At that point, I was not doing independent work yet. I knew Stures’ work from the collaboration between Dancelab and the Swedish band Position Alpha. However, I didn’t feel confident that I would be strong enough. But Sture insisted, and we started a path that led to the formation of X-act. Since then, we’ve created 32 works and collaborations so far!

Through your career, you’ve worked mostly within the framework of solo pieces. Tell me how this influences your approach to choreography?

Kitt: I guess I am a loner who enjoys her own company. I feel very comfortable in the solo format-with Sture Ericson coming and going in the process of making. But with this said, I also profoundly value what I learn from doing ensemble works. It is such an expansion of my choreographic thinking and brings lots of inspiration.

When I worked in the frame of MELLEMRUM, the site-specific concept, I enjoyed acting more like a facilitator with groups of independent artists and local citizens. Creating the frameworks and serving as a mediator is excellent fun, bringing a lot of surprises and attaching you directly to “real, out of the box, life.”

Looking back on your work, can you tell me about the themes that run throughout them?

Kitt: I guess it’s the universal existential themes that keep knocking on my door. For example: What is Crisis? How can we access its transformative powers? What about the concept of Stigma? Or Heritage? What do these themes do to us? How do they drive the work – in the individual as well as in the collective?

These existential questions have occupied human culture across time. I explore them in my work-often in the company of a great deal of darkness which needs to be transformed and exposed into humor to be accessible.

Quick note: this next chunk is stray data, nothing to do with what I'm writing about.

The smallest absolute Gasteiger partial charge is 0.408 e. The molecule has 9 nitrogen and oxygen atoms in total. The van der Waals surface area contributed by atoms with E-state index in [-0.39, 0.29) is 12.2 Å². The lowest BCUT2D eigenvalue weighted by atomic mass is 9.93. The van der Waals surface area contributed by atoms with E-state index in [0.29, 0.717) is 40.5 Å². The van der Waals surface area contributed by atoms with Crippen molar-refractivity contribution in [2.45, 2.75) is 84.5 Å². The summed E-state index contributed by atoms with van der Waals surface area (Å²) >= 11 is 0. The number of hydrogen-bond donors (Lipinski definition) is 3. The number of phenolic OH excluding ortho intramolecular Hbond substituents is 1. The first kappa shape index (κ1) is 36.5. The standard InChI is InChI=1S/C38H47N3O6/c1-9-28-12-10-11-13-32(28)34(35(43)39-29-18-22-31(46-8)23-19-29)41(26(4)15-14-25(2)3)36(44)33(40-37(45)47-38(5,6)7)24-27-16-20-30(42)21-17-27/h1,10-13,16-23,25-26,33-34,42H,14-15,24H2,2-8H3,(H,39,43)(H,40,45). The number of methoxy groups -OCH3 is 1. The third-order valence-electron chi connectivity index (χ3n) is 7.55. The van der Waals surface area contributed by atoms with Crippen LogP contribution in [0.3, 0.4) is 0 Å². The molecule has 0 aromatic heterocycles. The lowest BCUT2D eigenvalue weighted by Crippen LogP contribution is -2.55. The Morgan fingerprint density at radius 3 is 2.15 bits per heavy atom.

Kitt Johnson press photo taken by photographer Per Morten Abrahamsen

Kitt: Art trends or movements come and go. Yes, art is deeply related to society in that art is a reaction to human and social conditions, so of course art has a role to play in society. Thus there is this movement at this time in particular, when many artists are engaging and reacting as human beings first and as artists secondly, I feel. It is an act of empowerment.Press photo by photographer Per Morten Abrahamsen

As a performing artist, you have collected a somewhat eclectic collection of performing disciplines – butoh, martial arts, German expressionist theatre, to name a few. Tell me how you began exploring these methods?

Kitt: I was relatively old when I started dancing, 24. To create the kind performance I was interested in, I was intuitively aware that I needed a lot of very different technical–as well as mental/philosophical–information. So, I just went on this excellent outing through all of these different techniques and styles. While slowly finding my path.

I can imagine it will be challenging to distil 30 years of experience into the framework of one guest lecture. Can you give me an idea of the subject matter that you’re going to be speaking about for the Choreography in Action talk?

Kitt: I will try to start a conversation on some of the essential elements often regarded as subordinate to dance. For example, I want to speak about space and site, light and darkness, sound and silence, the somatic versus the mental.

Based on my personal artistic experience, I will try to spark thoughts and questions within those fields. Claiming that an expanded awareness into these matters will turn them into real partners in their own right.

As you have notably garnered a lot of admiration and respect from younger generations of choreographers and performers, what advice would you give them for navigating their own artistic careers?

Kitt: Trust your intuition – keep doing your work despite any resistance – stay true to yourself. Dance matters – dance makes a difference – it crosses borders – it goes where language fails – go for it!